Subscribe to
Opera Today

Receive articles and news via RSS feeds or email subscription.







Recently in News

And London Burned: in conversation with Raphaela Papadakis

Raphaela Papadakis seems to like ‘playing with fire’. After her acclaimed performance as the put-upon maid, Anna, in Independent Opera’s production of Šimon Voseček’s Beidermann and the Arsonists at Sadler’s Wells last year, she is currently rehearsing for the premiere this week of And London Burned, a new opera by Matt Rogers which has been commissioned by Temple Music Foundation to commemorate the 350th anniversary of The Great Fire of London.

Latest news


Welsh National Opera explores Madness for autumn season


New Releases from Opera Rara


A Time-Out With Isabel Leonard: In 'L'Heure Espagnole' at San Francisco Symphony


On Site Opera Presents 'Barber of Seville' at Fabbri Mansion on New York’s Upper East Side


Il Trittico: Puccini's most underrated opera


Bizet's Carmen | English National Opera


Metropolitan Opera Stars Join Opera Las Vegas in Puccini’s Madama Butterfly


Lowering the tone


Celebrating Bidú Sayão's Birthday (11 May 1902)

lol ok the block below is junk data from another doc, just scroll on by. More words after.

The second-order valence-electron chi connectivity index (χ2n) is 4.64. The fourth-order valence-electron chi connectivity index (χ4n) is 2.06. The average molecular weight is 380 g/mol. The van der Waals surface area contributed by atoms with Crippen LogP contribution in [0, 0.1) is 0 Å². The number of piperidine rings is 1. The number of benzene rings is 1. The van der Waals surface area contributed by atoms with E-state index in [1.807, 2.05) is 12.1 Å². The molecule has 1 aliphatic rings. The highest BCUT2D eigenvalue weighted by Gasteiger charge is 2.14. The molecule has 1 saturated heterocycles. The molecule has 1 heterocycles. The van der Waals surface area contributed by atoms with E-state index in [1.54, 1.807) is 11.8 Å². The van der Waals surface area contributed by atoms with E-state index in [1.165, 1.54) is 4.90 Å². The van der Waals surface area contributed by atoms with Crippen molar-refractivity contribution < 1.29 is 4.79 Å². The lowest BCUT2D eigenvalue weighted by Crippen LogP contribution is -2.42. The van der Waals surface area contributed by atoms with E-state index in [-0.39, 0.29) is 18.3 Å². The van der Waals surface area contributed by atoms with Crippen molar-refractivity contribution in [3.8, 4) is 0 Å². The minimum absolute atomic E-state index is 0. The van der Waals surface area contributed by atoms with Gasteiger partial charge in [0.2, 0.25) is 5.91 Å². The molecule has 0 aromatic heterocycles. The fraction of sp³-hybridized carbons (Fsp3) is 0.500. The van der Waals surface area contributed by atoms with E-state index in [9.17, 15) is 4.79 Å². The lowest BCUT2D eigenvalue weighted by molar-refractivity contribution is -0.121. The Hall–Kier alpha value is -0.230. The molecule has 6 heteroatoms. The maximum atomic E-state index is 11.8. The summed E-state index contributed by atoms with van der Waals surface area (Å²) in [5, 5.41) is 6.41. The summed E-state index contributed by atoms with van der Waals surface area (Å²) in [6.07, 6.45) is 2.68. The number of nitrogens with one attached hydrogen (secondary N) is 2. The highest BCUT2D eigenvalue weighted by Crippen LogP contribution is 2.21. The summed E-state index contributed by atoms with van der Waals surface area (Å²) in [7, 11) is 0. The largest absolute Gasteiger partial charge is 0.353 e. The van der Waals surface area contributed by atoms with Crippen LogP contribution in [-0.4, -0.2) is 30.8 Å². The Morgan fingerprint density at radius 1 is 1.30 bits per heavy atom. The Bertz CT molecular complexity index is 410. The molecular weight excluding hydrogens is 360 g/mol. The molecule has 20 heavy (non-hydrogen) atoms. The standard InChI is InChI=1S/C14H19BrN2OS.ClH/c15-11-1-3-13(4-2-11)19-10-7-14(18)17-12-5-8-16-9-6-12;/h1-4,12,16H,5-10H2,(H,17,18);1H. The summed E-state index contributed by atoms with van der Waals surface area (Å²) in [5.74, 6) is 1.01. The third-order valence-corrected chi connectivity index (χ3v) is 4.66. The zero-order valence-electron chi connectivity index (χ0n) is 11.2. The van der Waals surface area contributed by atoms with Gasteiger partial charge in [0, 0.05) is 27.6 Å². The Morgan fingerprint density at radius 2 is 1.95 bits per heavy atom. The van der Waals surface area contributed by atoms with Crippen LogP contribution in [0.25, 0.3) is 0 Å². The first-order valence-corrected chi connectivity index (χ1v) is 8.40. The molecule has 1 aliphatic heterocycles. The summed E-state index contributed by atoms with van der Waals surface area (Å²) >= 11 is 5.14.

The Rake’s Progress, Metropolitan Opera, New York


Three Tales, Imax Cinema, Science Museum, London


Die beste hochdramatische Sopranistin der Gegenwart


“Tarquin” an der Berliner Staatsoper: Vom Werden eines Diktators


Moses und Aron, Komische Oper Berlin


Death Clown for Cutie (Cav and Pag at the Met)


A broken heart in a bloodstained nightgown


Voices in space: Meredith Monk & friends construct musical cathedrals at 50-year anniversary concert


Beyond Falstaff in ‘Die lustigen Weiber von Windsor’: Otto Nicolai’s Revolutionary ‘Wives’




25 Oct 2005

Opera babes — Glyndebourne is reaching out to twentysomethings with its new operatic thriller Tangier Tattoo. What did post-punk rockers the Suffrajets make of it?,11710,1599804,00.html

Tangier_Tatoo_small.jpgBy Tom Service [The Guardian, 25 October 2005]

Glyndebourne Touring Opera had a big idea for this autumn: the world premiere of an opera for what they describe as the "lost generation" of 18- to 30-year-olds. "Lost", that is, to the opera house, since twentysomethings make up only a tiny percentage of the average operatic crowd, which is still dominated by a greying, elderly population. This is the third youth opera that Glyndebourne have put on in the past few years, after Misper (written specifically for young teenagers), and Zoë (an opera on cloning), for sixth-formers. They've used the same creative team of writer Stephen Plaice and composer John Lunn for the new piece, Tangier Tattoo. It is billed not as a boring old "opera" but an "operatic thriller", and it's a tale of drugs, sex, terrorism and skin decoration, subjects that emerged from focus groups as the most likely to turn on the target audience.

Send to a friend

Send a link to this article to a friend with an optional message.

Friend's Email Address: (required)

Your Email Address: (required)

Message (optional):